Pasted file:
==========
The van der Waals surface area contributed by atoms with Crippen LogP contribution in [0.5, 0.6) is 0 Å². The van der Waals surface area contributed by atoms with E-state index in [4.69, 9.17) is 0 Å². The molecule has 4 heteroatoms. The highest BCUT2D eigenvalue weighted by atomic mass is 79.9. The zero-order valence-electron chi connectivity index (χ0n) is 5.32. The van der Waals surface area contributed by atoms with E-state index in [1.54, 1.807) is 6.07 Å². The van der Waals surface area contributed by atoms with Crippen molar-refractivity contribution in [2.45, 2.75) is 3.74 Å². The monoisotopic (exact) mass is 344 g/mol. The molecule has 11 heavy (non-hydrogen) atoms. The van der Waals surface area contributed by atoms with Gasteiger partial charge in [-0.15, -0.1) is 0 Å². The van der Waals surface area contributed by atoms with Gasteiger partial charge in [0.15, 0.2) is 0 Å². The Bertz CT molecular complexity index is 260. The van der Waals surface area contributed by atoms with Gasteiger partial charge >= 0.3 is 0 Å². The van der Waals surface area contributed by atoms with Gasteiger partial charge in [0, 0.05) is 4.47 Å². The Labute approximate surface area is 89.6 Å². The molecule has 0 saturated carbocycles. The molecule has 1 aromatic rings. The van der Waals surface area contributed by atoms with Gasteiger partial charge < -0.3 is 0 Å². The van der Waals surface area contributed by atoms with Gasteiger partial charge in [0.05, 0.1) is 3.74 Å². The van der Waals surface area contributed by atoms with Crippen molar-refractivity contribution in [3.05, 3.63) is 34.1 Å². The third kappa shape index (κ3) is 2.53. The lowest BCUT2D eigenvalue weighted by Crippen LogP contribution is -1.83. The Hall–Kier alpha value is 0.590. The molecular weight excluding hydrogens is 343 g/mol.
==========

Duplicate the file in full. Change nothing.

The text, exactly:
The van der Waals surface area contributed by atoms with Crippen LogP contribution in [0.5, 0.6) is 0 Å². The van der Waals surface area contributed by atoms with E-state index in [4.69, 9.17) is 0 Å². The molecule has 4 heteroatoms. The highest BCUT2D eigenvalue weighted by atomic mass is 79.9. The zero-order valence-electron chi connectivity index (χ0n) is 5.32. The van der Waals surface area contributed by atoms with E-state index in [1.54, 1.807) is 6.07 Å². The van der Waals surface area contributed by atoms with Crippen molar-refractivity contribution in [2.45, 2.75) is 3.74 Å². The monoisotopic (exact) mass is 344 g/mol. The molecule has 11 heavy (non-hydrogen) atoms. The van der Waals surface area contributed by atoms with Gasteiger partial charge in [-0.15, -0.1) is 0 Å². The van der Waals surface area contributed by atoms with Gasteiger partial charge in [0.15, 0.2) is 0 Å². The Bertz CT molecular complexity index is 260. The van der Waals surface area contributed by atoms with Gasteiger partial charge >= 0.3 is 0 Å². The van der Waals surface area contributed by atoms with Gasteiger partial charge in [0, 0.05) is 4.47 Å². The Labute approximate surface area is 89.6 Å². The molecule has 0 saturated carbocycles. The molecule has 1 aromatic rings. The van der Waals surface area contributed by atoms with Gasteiger partial charge < -0.3 is 0 Å². The van der Waals surface area contributed by atoms with Gasteiger partial charge in [0.05, 0.1) is 3.74 Å². The van der Waals surface area contributed by atoms with Crippen molar-refractivity contribution in [3.05, 3.63) is 34.1 Å². The third kappa shape index (κ3) is 2.53. The lowest BCUT2D eigenvalue weighted by Crippen LogP contribution is -1.83. The Hall–Kier alpha value is 0.590. The molecular weight excluding hydrogens is 343 g/mol.